Analog is the new digital?

Photo credit: Niklas Roy
Playing “Speedway PRO 1000 at the Cardboard Computer Workshop” Photo credit: Niklas Roy
There are few areas of human endeavor as rife with error and retrospective hilarity as futurology, the dark art of predicting technological trends. So instead of trying my hand at proclaiming a new direction in human computer interactions, I thought I’d simply report on a couple of projects at the intersection of art and computing that caught my attention at the Eyeo Festival in Minneapolis, a visualization conference held there this past June. Perhaps there’s something more here than separate data points, but I’ll leave that inference up to the reader.

Ubi de Feo, self-proclaimed “creative technologist”, started a workshop titled From 0 to C. The idea is to teach programming (C is a famous programming language, thus the almost-pun name) to beginners without the use of computers. Instead, basic concepts from encoding information as streams of bits, to standard programming constructs such as conditional “if” statements and “for” loops are all taught through the use of physical objects. Ping pong balls are transferred between cups to represent bits, diagrams of code flow are drawn by hand, with pen on paper, pieces of candy are used as counters. The audience is mostly designers and other non-programming folk who have the creative need to use computers, but have always been intimidated by certain “nerdy” aspects of computer culture.

Using the analog world to understand the digital is not by any means limited to the uninitiated. One of the programmers speaking at Eyeo, Karsten Schmidt, used to write out all his code (as machine language in raw hexadecimal no less) longhand on sheets of graph paper when he was a teenager. Admittedly, he only had an hour’s worth of actual computer access per week, and so had to come prepared to use this scarce resource to the max. However, there’s something more than just a quaint story of a determined young geek to it. He then went on to speculate that “we think, if something takes longer than ten minutes, it’s hard, it’s not worth learning because we have so many other things to do. But if you start in the deep end, and if you accept that things last a certain time for your brain to absorb them, and to really absorb them as knowledge, not just as an experience – there’s a big difference between knowledge and experience, in my opinion” (See the original video of his talk here).

And if programming can be taught and learned without computers, then why not make entire working programs – like electronic games – in the physical world without the agency of computers? An amusing example is provided by the “Cardboard Computer” workshop. Besides constructing digital constructs such as logic gates out of balsa wood and string, they even implemented a simple scrolling game, dubbed “Speedway PRO 1000”, in which a tiny cardboard car navigates past cardboard obstacles that whiz past it on a paper treadmill by means of simple wire and string controls.

Moving closer to what most of us think of as actual computing, legendary computer engineer Bill Atkinson gave a talk on a recent iOS app project of his. It’s called PhotoCard and it gives people a great way to send postcards straight from their iPhones and iPads. He started the app as a way enable people to view and share his nature photography – besides being a widely respected programmer, Bill is also a professional photographer, employing large format film cameras to produce gallery-bound photos. He soon discovered that people were just as interested in using their own photos for the postcards. In typical Apple fashion, he obsessed over the interface of the app to make customizing cards easy, intuitive, and to ensure that the results meet the highest artistic standards. The app is free, as is sending digital postcards. But here’s where it gets even more interesting: Bill admitted that a critical part of the project for him was to enable people to send physical, paper postcards to their friends and family. To that end, he and his wife started a business operation, complete with printing, laminating and even error-checking the physical postcard requests that are submitted by the app’s users. He uses his experience with fine art printing to ensure the resulting cards are beautiful, and had to train himself up on the intricacies of the US postal system to ensure that the cards do indeed arrive at their intended destinations. The price of sending such a physical card covers postage and the costs of printing and production. He calls this a labor of love, to channel people’s shared love and goodwill into beautiful, physical keepsakes.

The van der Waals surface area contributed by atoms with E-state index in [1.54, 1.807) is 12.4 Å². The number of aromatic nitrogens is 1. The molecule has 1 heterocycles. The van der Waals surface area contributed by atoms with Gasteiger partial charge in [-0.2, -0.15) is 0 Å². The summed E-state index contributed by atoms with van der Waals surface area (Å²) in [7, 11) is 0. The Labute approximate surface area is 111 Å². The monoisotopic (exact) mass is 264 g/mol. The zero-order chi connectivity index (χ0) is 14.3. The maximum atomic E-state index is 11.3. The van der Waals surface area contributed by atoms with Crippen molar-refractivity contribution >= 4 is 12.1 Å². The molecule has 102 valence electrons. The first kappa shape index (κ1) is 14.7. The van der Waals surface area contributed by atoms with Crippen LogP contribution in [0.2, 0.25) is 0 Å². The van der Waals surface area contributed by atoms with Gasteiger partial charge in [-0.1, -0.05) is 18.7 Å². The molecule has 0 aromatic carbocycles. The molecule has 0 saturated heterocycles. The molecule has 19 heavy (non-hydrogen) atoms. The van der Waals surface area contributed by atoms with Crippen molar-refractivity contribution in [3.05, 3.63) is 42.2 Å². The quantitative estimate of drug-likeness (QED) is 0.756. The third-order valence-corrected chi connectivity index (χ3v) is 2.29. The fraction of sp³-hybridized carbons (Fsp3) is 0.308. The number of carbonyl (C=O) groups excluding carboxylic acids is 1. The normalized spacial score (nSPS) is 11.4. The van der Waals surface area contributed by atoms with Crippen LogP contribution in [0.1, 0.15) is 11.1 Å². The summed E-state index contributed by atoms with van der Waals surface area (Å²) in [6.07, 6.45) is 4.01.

This is nothing new – there has always been a strong tie between the physical and the digital among the innovators of computing, and there are plenty of mainstream contemporary examples. Google has its obsession over driverless cars , not to mention those cute campus bicycles. The Maker movement is experiencing a new wave of interest as 3D printing becomes accessible to the general public. And I couldn’t help but notice that a slim majority of attendees at the Eyeo Festival this year, avowed geeks and tech-heads all, employed pencil and paper to take notes at the talks, not laptops, tablets or smartphones. Perhaps this healthy dose of the physical serves to keep us connected to the real world even as we tend to get lost in a tangle of applications, virtual realities, games and social networks. But I’m not going to propose this as a trend. You decide if there’s something more to this than just a bunch of nifty art projects.

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Maciek Smuga-Otto


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